Joint ventures cover a wide range of co-operative or coordinative agreements between companies. A joint venture is often associated with the formation of a company. Acquisition of joint control over an existing solely-controlled company would also qualify as a joint venture transaction.

The key characteristic of a joint venture is the joint control of a business venture by two or more independent firms. Joint ventures may be established for the purposes of cooperating on the basis of production, research & development or joint purchase, among other things. Joint ventures can be categorized as (i) full-function joint ventures and (ii) non-full-function joint ventures. Further explanation on the types of joint venture can be found under sections “Full-function JV(s)” and “Non-full-function JV(s)”.

Under Turkish competition law, the competitive assessment of joint ventures is at a crossroads between merger control and cartel regulation. Depending on the full-function character of the operation, a joint venture can be subject to either merger control or a general antitrust assessment.

If a joint venture is found to be a full-function joint venture, it will constitute a concentration under Article 7 of Law No. 4054 on the Protection of Competition (the “Competition Law”) and will thus be subject to merger control within the scope of Communiqué No. 2010/4 on Mergers and Acquisitions Requiring the Approval of the Board, if the applicable turnover thresholds are met. In the case that the joint venture is considered to be non-full-function, it would be subject to an Article 4 test to see if it has an anti-competitive purpose or effect. Depending on circumstances, non-full-function joint ventures may or may not violate Article 4, which regulates anti-competitive agreements, decisions and concerted practices. If all of the individual exemption conditions are satisfied, a cooperative and/or coordinative non-full-function joint venture may benefit from the exemption regime.

For a joint venture to qualify as full-function and constitute a concentration, the operation must fulfil a set of requirements: (i) it must be under the joint control of its parent companies, (ii) it must operate on the market on a lasting basis and (iii) it must be autonomous and financially/operationally independent from its parents:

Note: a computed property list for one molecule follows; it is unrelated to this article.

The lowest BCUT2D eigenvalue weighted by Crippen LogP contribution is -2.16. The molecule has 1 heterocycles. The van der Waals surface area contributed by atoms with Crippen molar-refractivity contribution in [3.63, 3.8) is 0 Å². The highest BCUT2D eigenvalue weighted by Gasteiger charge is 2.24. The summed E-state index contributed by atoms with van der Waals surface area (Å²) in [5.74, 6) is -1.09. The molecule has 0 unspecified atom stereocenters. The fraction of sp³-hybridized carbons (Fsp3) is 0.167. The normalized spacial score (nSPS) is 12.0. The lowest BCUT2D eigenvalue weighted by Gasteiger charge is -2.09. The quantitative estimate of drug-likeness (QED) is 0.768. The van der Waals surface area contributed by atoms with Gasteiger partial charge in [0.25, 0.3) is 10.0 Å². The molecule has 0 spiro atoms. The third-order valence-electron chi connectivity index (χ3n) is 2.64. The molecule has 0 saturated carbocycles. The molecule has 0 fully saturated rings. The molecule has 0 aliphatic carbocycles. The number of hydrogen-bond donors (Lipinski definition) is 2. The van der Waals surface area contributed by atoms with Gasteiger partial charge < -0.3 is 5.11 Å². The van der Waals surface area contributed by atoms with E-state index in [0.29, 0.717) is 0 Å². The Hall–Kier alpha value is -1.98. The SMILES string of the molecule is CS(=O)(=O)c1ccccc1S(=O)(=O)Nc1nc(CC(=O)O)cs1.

1. Joint control

The company must be under the joint control of two or more parent companies. Joint control is a situation in which two or more companies have the possibility of exercising a decisive influence on another company.

  1. Operating on the market on a lasting basis

The joint venture must be intended to operate on the market on a lasting basis. Therefore, a joint venture established only to last long enough for the realization of a temporary project cannot constitute a concentration. However, the fact that the parent companies have envisaged that the joint venture will be dissolved, should they enter into a disagreement or the venture fail, does not systematically prevent the latter from qualifying as a concentration. If there is no “dissolution provision” in case of failure, the joint venture will fulfil the long-lasting condition, if its duration is long enough to bring about a change in the structure of the companies.

  1. Autonomy from the parent companies

The company must be financially and operationally independent, with sufficient resources and manpower. It must be able to fulfill all the functions of an autonomous economic entity. The joint venture is full function if it possesses the necessary resources to function independently on the market and, in particular, all the structural elements that are necessary for entities to function on a stand-alone basis (human resources, budget, commercial responsibility, assets, etc.).

In case any of these elements is not present, the joint venture would not qualify as full-function and be subject to an Article 4 test.

Please also see the “merger control notification form” for further information.